New York Mets get Daniel Vogelbach from the Pittsburgh Pirates in exchange for rookie reliever Colin Holderman
NEW YORK — The first-place New York Mets added a much-needed punch to the designated hitter on Friday, acquiring Daniel Vogelbach from the Pittsburgh Pirates in a trade for rookie reliever Colin Holderman.
Burly Vogelbach, a left-handed hitter and a 2019 All-Star with Seattle, was batting .228 with 12 homers, 34 RBIs and a .769 OPS in 75 games for the rebuilding Pirates.
“We wanted to have an offensive player and we did that by landing Vogey,” Mets first-year general manager Billy Eppler said. “Someone who really excels against right-handed pitchers. We all know two-thirds of the pitchers we face are right-handed. So he can be a presence in order.”
Holderman, 26, is 4-0 with a 2.04 ERA and 18 strikeouts in 15 appearances spanning 17⅔ innings.
“We are really delighted to be working with him,” Pirates general manager Ben Cherington said. “He’s had big league success before and he’s someone who’s going to come on our pitching team now.”
New York, which started the day with a 2½-game lead in the NL East over defending World Series champion Atlanta, got little production at DH from JD Davis and injured Dominic Smith.
Davis, a right-handed hitter, is batting .234 with three home runs, 19 RBIs and a .670 OPS in 62 games and 197 plate appearances. He’s made 38 DH starts, most of them on the team.
Vogelbach’s arrival probably most directly affects Smith, however, making his future with the Mets uncertain. A left-handed hitter, Smith batted .194 without a homer, 17 RBIs and a .560 OPS in 58 games and 152 plate appearances. He was demoted to the minors earlier this season in an effort to get his bat started, then recalled later.
Smith was placed on the 10-day disabled list Wednesday with a sprained right ankle, retroactive to July 17. He made 14 starts at DH and 20 at first base to spell All-Star slugger Pete Alonso, who started 21 times at DH.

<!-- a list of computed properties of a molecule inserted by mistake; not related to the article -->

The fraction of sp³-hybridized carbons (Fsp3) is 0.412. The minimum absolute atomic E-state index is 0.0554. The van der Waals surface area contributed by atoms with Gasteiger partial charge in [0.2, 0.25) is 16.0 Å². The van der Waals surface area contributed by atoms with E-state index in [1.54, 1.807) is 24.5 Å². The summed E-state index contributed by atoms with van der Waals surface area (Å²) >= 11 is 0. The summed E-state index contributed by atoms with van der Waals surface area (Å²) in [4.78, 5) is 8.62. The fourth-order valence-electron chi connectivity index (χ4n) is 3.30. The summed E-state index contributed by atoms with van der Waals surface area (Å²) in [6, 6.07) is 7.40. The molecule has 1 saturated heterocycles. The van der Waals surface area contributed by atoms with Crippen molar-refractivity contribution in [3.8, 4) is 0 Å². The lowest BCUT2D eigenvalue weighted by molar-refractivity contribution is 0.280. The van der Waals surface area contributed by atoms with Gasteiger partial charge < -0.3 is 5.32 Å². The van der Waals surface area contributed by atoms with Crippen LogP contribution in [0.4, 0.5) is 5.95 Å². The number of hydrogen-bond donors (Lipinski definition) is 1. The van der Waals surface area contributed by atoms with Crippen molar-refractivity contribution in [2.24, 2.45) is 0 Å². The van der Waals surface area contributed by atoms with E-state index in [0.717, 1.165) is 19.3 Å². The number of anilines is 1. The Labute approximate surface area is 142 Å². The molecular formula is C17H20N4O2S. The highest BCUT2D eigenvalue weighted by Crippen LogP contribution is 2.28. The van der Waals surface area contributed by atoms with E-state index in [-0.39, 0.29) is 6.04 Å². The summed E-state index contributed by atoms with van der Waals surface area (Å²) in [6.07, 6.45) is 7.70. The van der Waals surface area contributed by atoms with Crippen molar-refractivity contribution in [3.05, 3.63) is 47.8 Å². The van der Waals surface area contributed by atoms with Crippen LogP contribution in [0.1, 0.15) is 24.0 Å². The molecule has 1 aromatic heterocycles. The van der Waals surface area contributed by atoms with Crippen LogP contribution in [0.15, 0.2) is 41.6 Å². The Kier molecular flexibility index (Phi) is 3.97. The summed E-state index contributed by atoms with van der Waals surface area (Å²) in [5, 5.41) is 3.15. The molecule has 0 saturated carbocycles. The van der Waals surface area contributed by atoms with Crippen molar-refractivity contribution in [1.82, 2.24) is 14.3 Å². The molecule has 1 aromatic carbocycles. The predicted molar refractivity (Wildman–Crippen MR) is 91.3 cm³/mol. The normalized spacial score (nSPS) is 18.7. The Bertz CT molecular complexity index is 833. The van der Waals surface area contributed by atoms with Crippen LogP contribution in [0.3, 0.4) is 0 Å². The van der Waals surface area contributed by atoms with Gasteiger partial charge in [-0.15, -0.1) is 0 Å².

As the Mets faced San Diego right-hander Yu Darvish on Friday night in their first game after the All-Star break, left-handed hitter Travis Blankenhorn was selected from Triple-A Syracuse and started DH in eighth place in the lineup. .
Opponents are down just .186 against Holderman in his first major league season, and Eppler said it was “really hard” to part ways with him.
“In a way, we’re going to have to rob Peter to pay Paul a little bit,” Eppler said. “Some of the conversations I’ve had with other clubs have given me the feeling that there might be a bit more robustness in the relief markets than the bats. So we had to take advantage of that. opportunity to do so.
As the Mets and Braves prepare for a tight pennant race, Eppler moved aggressively to bolster his roster 12 days before the Aug. 2 trade deadline. New York ace Jacob deGrom and trainer Trevor May are set to return from injuries, persuading the general manager he could tap into his throwing depth.
“I went through a number of different iterations to try not to give away Colin in this trade,” Eppler said. “Pittsburgh didn’t have to move the player. They could keep him and they had an option for next year and many years of control. So we had to finally give them the player they pressed on.”
The 6-foot, 270-pound Vogelbach signed a million-dollar, one-year contract with Pittsburgh in March. The deal included a $1.5 million club option for 2023 with a $200,000 buyout.
Vogelbach, 29, can also play first base. He has a career OPS of .817 against right-handed pitchers, and 55 of his 61 major league home runs have come against right-handers.
He is a career .213 total hitter with a .745 OPS in 412 major league games in seven seasons with Seattle, Toronto, Milwaukee and Pittsburgh.
Cherington said multiple teams have called about Vogelbach over the past two weeks and talks with the Mets have intensified over the past two days.
“He loves hitting and he takes it very seriously. It’s really rubbed off both in the clubhouse and in the dugout on our young players,” Cherington said. “We were very happy with the job he did here and we wish him all the best. It’s a great opportunity for him.”